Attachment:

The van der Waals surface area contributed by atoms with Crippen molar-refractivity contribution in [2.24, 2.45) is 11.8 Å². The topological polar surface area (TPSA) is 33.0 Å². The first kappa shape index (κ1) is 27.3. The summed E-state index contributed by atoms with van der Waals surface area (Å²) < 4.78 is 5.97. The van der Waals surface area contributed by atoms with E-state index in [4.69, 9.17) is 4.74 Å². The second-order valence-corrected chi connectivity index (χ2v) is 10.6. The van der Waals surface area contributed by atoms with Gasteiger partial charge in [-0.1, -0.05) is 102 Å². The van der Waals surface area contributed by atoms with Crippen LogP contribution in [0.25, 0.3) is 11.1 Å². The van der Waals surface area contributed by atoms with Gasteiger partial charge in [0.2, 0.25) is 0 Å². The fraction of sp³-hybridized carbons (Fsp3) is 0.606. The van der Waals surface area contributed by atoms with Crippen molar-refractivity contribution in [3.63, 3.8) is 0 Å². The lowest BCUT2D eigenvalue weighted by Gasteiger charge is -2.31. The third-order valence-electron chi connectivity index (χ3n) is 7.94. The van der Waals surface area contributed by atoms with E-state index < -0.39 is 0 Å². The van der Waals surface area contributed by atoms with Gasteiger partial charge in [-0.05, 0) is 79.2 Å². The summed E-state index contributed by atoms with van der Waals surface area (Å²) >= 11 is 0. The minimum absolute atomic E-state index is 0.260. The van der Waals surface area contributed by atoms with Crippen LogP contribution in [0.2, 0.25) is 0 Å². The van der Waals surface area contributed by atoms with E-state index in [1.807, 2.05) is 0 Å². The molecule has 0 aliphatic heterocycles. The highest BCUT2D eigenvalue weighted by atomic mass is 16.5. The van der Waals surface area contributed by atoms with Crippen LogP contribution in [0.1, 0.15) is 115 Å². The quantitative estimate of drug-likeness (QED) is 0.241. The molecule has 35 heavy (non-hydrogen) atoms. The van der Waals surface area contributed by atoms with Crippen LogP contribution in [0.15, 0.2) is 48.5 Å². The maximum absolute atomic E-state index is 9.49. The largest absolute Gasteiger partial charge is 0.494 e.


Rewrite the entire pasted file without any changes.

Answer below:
The van der Waals surface area contributed by atoms with Crippen molar-refractivity contribution in [2.24, 2.45) is 11.8 Å². The topological polar surface area (TPSA) is 33.0 Å². The first kappa shape index (κ1) is 27.3. The summed E-state index contributed by atoms with van der Waals surface area (Å²) < 4.78 is 5.97. The van der Waals surface area contributed by atoms with E-state index in [4.69, 9.17) is 4.74 Å². The second-order valence-corrected chi connectivity index (χ2v) is 10.6. The van der Waals surface area contributed by atoms with Gasteiger partial charge in [-0.1, -0.05) is 102 Å². The van der Waals surface area contributed by atoms with Crippen LogP contribution in [0.25, 0.3) is 11.1 Å². The van der Waals surface area contributed by atoms with Gasteiger partial charge in [0.2, 0.25) is 0 Å². The fraction of sp³-hybridized carbons (Fsp3) is 0.606. The van der Waals surface area contributed by atoms with Crippen molar-refractivity contribution in [3.63, 3.8) is 0 Å². The lowest BCUT2D eigenvalue weighted by Gasteiger charge is -2.31. The third-order valence-electron chi connectivity index (χ3n) is 7.94. The van der Waals surface area contributed by atoms with E-state index < -0.39 is 0 Å². The van der Waals surface area contributed by atoms with Gasteiger partial charge in [-0.05, 0) is 79.2 Å². The summed E-state index contributed by atoms with van der Waals surface area (Å²) >= 11 is 0. The minimum absolute atomic E-state index is 0.260. The van der Waals surface area contributed by atoms with Crippen LogP contribution in [0.2, 0.25) is 0 Å². The van der Waals surface area contributed by atoms with E-state index in [1.807, 2.05) is 0 Å². The molecule has 0 aliphatic heterocycles. The highest BCUT2D eigenvalue weighted by atomic mass is 16.5. The van der Waals surface area contributed by atoms with Crippen LogP contribution in [0.1, 0.15) is 115 Å². The quantitative estimate of drug-likeness (QED) is 0.241. The molecule has 35 heavy (non-hydrogen) atoms. The van der Waals surface area contributed by atoms with Crippen LogP contribution in [0.15, 0.2) is 48.5 Å². The maximum absolute atomic E-state index is 9.49. The largest absolute Gasteiger partial charge is 0.494 e.